Death ushered another close friend from this world last week.
I barely recognized my friend as I read the obituary. How did the editor make this man’s life sound so bland? Where was the feeling of joie-de-vivre that filled every day of his existence?
The best obituaries I’ve ever read were written—often with great humor—by the deceased, in the days before they left this world. Their words told of passions fulfilled, adventures taken, and dreams unrealized.
My friend would be better recognized in words telling how he relished the freedom of riding his motorcycle well into his eighties. Or that spoke of his passion for bringing healthy food and healthy living to a community defined by all the “bad” aspects of Southern cooking and living. We should have smiled at a reminder of his child-like enthusiasm for visiting South American rainforests with native shamans in his quest for the story behind the newest natural supplement. We would have remembered how he stood close, paying absolute attention when talking to friends and friends-to-be (because to him everyone he met was a friend awaiting discovery). Most of all, memories of his absolute love for his family, enough to spill over on everyone lucky enough to venture into his sphere of influence, would have warmed our souls.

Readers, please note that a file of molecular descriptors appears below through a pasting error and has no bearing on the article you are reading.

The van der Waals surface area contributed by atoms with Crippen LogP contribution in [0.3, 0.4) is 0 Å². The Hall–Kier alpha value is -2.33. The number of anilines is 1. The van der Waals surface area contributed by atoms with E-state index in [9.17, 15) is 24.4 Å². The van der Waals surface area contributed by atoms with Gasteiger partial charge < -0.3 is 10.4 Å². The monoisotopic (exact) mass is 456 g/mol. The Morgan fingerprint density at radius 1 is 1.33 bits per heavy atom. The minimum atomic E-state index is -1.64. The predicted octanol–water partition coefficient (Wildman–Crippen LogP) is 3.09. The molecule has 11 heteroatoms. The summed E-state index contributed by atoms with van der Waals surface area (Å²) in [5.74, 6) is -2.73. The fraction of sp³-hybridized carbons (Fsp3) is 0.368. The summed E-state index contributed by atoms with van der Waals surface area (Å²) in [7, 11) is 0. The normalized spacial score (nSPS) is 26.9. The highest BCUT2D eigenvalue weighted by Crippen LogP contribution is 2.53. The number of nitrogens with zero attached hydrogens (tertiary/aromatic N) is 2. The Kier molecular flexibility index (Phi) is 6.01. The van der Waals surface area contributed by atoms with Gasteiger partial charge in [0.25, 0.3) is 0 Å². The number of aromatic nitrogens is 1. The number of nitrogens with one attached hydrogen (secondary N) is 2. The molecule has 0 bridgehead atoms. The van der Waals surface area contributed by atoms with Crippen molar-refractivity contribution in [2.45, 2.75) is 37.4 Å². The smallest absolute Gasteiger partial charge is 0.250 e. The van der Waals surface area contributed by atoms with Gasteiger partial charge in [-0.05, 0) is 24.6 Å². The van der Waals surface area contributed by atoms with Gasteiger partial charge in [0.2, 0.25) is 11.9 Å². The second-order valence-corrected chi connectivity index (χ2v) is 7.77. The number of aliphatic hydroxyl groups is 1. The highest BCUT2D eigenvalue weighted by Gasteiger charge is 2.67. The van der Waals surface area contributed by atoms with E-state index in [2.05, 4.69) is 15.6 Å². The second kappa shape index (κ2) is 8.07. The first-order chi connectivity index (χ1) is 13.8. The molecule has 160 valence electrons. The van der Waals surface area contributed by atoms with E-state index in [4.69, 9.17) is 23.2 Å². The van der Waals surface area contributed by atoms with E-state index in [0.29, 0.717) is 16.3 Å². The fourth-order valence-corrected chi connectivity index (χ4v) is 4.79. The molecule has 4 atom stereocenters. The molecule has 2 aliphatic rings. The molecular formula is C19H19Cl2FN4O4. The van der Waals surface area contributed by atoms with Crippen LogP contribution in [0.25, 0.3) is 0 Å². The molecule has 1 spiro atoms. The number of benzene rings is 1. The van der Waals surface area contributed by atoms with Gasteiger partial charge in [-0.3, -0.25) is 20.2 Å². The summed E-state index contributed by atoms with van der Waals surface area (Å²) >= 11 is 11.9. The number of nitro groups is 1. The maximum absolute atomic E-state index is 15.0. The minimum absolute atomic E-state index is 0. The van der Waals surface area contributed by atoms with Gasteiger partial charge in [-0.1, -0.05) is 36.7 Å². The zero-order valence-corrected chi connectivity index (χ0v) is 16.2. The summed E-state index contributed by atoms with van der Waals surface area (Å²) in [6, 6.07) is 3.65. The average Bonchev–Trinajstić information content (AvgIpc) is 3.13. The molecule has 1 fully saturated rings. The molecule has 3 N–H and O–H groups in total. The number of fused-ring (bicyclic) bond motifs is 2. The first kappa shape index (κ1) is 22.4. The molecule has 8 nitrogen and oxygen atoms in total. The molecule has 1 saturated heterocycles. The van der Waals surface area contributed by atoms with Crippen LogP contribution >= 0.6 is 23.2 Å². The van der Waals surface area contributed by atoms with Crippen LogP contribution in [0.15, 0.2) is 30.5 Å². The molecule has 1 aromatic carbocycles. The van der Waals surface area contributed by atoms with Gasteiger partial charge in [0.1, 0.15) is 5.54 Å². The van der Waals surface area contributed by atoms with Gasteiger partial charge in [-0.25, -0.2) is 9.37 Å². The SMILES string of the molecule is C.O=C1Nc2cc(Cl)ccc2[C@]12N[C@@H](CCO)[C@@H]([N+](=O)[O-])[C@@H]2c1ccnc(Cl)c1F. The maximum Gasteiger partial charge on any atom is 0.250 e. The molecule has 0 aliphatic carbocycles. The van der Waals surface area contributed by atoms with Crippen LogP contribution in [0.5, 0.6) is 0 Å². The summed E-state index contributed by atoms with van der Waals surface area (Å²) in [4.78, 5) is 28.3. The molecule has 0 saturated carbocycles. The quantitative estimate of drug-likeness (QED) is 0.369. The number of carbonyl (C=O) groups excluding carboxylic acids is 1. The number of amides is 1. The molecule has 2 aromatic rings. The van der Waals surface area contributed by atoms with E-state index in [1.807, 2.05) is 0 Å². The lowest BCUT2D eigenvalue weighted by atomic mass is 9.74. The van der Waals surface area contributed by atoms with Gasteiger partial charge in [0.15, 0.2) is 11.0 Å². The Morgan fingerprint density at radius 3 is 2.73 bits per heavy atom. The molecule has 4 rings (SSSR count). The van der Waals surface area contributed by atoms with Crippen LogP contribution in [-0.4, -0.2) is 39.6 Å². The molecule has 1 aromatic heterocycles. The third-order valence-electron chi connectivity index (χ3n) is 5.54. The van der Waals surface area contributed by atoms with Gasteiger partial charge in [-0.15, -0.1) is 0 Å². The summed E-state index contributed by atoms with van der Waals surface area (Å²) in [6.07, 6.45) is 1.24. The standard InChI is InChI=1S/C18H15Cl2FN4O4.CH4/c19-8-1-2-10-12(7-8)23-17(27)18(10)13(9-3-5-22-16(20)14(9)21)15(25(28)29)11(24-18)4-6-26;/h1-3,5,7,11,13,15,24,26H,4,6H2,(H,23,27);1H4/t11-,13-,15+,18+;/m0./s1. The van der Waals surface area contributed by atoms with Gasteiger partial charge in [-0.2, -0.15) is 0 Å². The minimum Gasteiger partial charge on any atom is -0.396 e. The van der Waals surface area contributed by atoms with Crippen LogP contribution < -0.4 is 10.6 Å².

Take some time to reflect on the events and people that have shaped your life so far. Which moments of life wrote your day in living color? Which of them shaped your hours in shades of gray? If you had a choice, how would weave your life to fill it with color and joy?
How would your obituary read if a stranger wrote it today?
If you wrote your obituary today, what would you reveal to your friends and family about your dreams and disappointments? When you re-read your words, what would you be inspired to change about your life starting now?
If you wrote an obituary for your main character today, how would that change the way you write his or her story tomorrow?